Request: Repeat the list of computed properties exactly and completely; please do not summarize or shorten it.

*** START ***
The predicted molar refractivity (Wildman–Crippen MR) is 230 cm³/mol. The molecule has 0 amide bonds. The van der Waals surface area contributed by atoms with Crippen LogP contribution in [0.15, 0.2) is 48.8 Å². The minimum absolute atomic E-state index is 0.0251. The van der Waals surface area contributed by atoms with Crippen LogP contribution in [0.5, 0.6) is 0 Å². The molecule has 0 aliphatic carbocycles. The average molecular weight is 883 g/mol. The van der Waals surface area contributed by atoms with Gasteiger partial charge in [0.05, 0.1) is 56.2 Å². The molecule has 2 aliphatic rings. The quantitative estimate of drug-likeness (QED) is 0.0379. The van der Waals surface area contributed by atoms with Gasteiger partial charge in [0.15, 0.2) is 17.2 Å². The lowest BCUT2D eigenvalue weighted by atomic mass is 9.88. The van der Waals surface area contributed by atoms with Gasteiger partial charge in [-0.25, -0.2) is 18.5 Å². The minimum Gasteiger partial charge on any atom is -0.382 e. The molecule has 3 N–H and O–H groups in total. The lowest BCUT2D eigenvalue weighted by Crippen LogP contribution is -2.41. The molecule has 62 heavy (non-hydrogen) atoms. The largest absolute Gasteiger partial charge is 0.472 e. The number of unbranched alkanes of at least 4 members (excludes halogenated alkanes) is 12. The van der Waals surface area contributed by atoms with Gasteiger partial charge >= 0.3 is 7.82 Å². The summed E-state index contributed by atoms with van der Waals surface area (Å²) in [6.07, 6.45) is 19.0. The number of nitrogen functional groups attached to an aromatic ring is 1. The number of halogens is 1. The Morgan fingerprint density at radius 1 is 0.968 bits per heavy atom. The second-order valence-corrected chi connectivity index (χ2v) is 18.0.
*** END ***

The predicted molar refractivity (Wildman–Crippen MR) is 230 cm³/mol. The molecule has 0 amide bonds. The van der Waals surface area contributed by atoms with Crippen LogP contribution in [0.15, 0.2) is 48.8 Å². The minimum absolute atomic E-state index is 0.0251. The van der Waals surface area contributed by atoms with Crippen LogP contribution in [0.5, 0.6) is 0 Å². The molecule has 0 aliphatic carbocycles. The average molecular weight is 883 g/mol. The van der Waals surface area contributed by atoms with Gasteiger partial charge in [0.05, 0.1) is 56.2 Å². The molecule has 2 aliphatic rings. The quantitative estimate of drug-likeness (QED) is 0.0379. The van der Waals surface area contributed by atoms with Gasteiger partial charge in [0.15, 0.2) is 17.2 Å². The lowest BCUT2D eigenvalue weighted by atomic mass is 9.88. The van der Waals surface area contributed by atoms with Gasteiger partial charge in [-0.25, -0.2) is 18.5 Å². The minimum Gasteiger partial charge on any atom is -0.382 e. The molecule has 3 N–H and O–H groups in total. The lowest BCUT2D eigenvalue weighted by Crippen LogP contribution is -2.41. The molecule has 62 heavy (non-hydrogen) atoms. The largest absolute Gasteiger partial charge is 0.472 e. The number of unbranched alkanes of at least 4 members (excludes halogenated alkanes) is 12. The van der Waals surface area contributed by atoms with Gasteiger partial charge >= 0.3 is 7.82 Å². The summed E-state index contributed by atoms with van der Waals surface area (Å²) in [6.07, 6.45) is 19.0. The number of nitrogen functional groups attached to an aromatic ring is 1. The number of halogens is 1. The Morgan fingerprint density at radius 1 is 0.968 bits per heavy atom. The second-order valence-corrected chi connectivity index (χ2v) is 18.0.